Action Taken When the DTC Sets
• The control module illuminates the malfunction indicator lamp (MIL) on the second consecutive ignition cycle that the diagnostic runs and fails.

• The control module records the operating conditions at the time the diagnostic fails. The first time the diagnostic fails, the control module stores this information in the Failure Records. If the diagnostic reports a failure on the second consecutive ignition cycle, the control module records the operating conditions at the time of the failure. The control module writes the operating conditions to the Freeze Frame and updates the Failure Records.

Conditions for Clearing the MIL/DTC
• The control module turns OFF the malfunction indicator lamp (MIL) after 3 consecutive ignition cycles that the diagnostic runs and does not fail.

• A current DTC, Last Test Failed, clears when the diagnostic runs and passes.

• A history DTC clears after 40 consecutive warm-up cycles, if no failures are reported by this or any other emission related diagnostic.

• Clear the MIL and the DTC with a scan tool.

Diagnostic Aids
• The scan tool cam phase control function increments the cam phaser in 10 percent increments. Each increment equates to 2.5 degrees of cam phasing. A cam phase angle of 15 degrees is achieved by commanding the phaser with the scan tool to 60 percent.

• Inspect any engine mechanical work that has been performed recently. Verify that the engine timing has not been altered.

• If this DTC is set along with any crankshaft position (CKP) or camshaft position (CMP) sensor DTCs, then both the CKP and CMP sensor DTCs should be diagnosed prior to performing this diagnostic. The PCM uses both inputs to determine the actual camshaft position.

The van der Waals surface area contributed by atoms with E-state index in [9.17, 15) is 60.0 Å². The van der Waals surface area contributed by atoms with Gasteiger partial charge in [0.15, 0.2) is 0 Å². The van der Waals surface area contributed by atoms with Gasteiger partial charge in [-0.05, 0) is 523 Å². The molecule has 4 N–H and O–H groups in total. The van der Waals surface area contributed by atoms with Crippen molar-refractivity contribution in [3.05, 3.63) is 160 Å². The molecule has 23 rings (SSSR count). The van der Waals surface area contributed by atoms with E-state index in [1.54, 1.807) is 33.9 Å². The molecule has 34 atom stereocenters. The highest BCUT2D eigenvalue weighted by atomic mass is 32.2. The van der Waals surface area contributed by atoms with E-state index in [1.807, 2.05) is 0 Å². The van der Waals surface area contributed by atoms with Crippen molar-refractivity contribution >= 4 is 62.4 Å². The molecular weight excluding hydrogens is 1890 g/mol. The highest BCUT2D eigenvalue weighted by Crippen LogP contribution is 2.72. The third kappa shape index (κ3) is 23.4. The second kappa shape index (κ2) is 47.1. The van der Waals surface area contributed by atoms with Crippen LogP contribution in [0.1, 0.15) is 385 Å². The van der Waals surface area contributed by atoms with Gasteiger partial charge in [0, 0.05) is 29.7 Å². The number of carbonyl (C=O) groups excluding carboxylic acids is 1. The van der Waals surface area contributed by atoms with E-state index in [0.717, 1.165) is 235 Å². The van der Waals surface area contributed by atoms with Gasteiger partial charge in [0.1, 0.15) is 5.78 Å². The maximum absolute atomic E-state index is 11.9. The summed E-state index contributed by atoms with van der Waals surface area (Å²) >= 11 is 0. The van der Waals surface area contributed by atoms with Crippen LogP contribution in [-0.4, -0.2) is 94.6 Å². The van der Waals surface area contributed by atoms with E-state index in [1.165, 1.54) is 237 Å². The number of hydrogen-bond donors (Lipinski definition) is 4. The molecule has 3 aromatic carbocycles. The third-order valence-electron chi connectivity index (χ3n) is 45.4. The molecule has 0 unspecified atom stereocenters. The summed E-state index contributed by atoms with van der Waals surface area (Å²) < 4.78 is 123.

• Check the following items:

- A loose CMP sensor causing a variance in the sensor signal

- A loose CKP sensor causing a variance in the sensor signal

- Excessive free play in the timing chain and gear assembly

- Debris or contamination interfering with the camshaft position actuator solenoid valve assembly

- Debris or contamination interfering with the camshaft position actuator assembly

• Engine oil has a major impact upon the camshaft actuation system's responsiveness. Oil temperature, viscosity, and quality can slow and/or inhibit the phaser's ability to reach a desired phase angle.

• If an intermittent condition exists, refer to Intermittent Conditions.

Step
Action
Values
Yes
No

Schematic Reference: Engine Controls Schematics

Connector End View Reference: Powertrain Control Module Connector End Views or Engine Controls Connector End Views

1
Did you perform the Diagnostic System Check-Engine Controls?
--
Go to Step 2
Go to Diagnostic System Check - Engine Controls

2
Connect a scan tool.
Start and idle the engine for 2 minutes.
Increase engine RPM to 1,500.